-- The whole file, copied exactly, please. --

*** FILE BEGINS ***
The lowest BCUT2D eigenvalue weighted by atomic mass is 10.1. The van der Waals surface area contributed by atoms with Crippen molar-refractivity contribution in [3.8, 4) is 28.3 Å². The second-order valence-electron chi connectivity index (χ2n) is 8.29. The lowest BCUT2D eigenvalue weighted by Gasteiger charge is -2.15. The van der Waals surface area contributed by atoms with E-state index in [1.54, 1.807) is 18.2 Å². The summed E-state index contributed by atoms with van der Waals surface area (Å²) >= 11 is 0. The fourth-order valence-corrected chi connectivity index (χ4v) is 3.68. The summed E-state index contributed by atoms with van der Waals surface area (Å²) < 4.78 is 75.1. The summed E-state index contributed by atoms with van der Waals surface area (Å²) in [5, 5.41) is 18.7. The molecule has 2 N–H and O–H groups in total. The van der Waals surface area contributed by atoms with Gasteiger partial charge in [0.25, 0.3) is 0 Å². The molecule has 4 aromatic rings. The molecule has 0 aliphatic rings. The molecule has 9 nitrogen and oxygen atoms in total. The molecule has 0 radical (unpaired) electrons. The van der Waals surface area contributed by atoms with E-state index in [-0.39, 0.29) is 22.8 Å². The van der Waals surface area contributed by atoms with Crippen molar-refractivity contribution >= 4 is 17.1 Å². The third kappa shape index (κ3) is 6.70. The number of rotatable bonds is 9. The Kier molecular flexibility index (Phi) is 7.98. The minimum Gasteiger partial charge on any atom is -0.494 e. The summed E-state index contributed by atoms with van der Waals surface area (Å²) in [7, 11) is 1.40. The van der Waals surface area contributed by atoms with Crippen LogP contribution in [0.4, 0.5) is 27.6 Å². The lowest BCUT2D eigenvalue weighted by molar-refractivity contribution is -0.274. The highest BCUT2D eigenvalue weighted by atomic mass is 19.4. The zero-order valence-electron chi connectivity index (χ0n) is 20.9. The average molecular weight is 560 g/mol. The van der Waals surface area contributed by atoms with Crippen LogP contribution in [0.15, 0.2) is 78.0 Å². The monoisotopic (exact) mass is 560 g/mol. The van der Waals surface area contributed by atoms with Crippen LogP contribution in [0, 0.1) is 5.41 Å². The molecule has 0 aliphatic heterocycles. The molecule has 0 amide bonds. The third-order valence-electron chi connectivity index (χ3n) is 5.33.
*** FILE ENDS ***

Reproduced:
The lowest BCUT2D eigenvalue weighted by atomic mass is 10.1. The van der Waals surface area contributed by atoms with Crippen molar-refractivity contribution in [3.8, 4) is 28.3 Å². The second-order valence-electron chi connectivity index (χ2n) is 8.29. The lowest BCUT2D eigenvalue weighted by Gasteiger charge is -2.15. The van der Waals surface area contributed by atoms with E-state index in [1.54, 1.807) is 18.2 Å². The summed E-state index contributed by atoms with van der Waals surface area (Å²) >= 11 is 0. The fourth-order valence-corrected chi connectivity index (χ4v) is 3.68. The summed E-state index contributed by atoms with van der Waals surface area (Å²) < 4.78 is 75.1. The summed E-state index contributed by atoms with van der Waals surface area (Å²) in [5, 5.41) is 18.7. The molecule has 2 N–H and O–H groups in total. The van der Waals surface area contributed by atoms with Gasteiger partial charge in [0.25, 0.3) is 0 Å². The molecule has 4 aromatic rings. The molecule has 0 aliphatic rings. The molecule has 9 nitrogen and oxygen atoms in total. The molecule has 0 radical (unpaired) electrons. The van der Waals surface area contributed by atoms with E-state index in [-0.39, 0.29) is 22.8 Å². The van der Waals surface area contributed by atoms with Crippen molar-refractivity contribution >= 4 is 17.1 Å². The third kappa shape index (κ3) is 6.70. The number of rotatable bonds is 9. The Kier molecular flexibility index (Phi) is 7.98. The minimum Gasteiger partial charge on any atom is -0.494 e. The summed E-state index contributed by atoms with van der Waals surface area (Å²) in [7, 11) is 1.40. The van der Waals surface area contributed by atoms with Crippen LogP contribution in [0.4, 0.5) is 27.6 Å². The lowest BCUT2D eigenvalue weighted by molar-refractivity contribution is -0.274. The highest BCUT2D eigenvalue weighted by atomic mass is 19.4. The zero-order valence-electron chi connectivity index (χ0n) is 20.9. The average molecular weight is 560 g/mol. The van der Waals surface area contributed by atoms with Crippen LogP contribution in [0.15, 0.2) is 78.0 Å². The monoisotopic (exact) mass is 560 g/mol. The van der Waals surface area contributed by atoms with Crippen LogP contribution in [0, 0.1) is 5.41 Å². The molecule has 0 aliphatic heterocycles. The molecule has 0 amide bonds. The third-order valence-electron chi connectivity index (χ3n) is 5.33.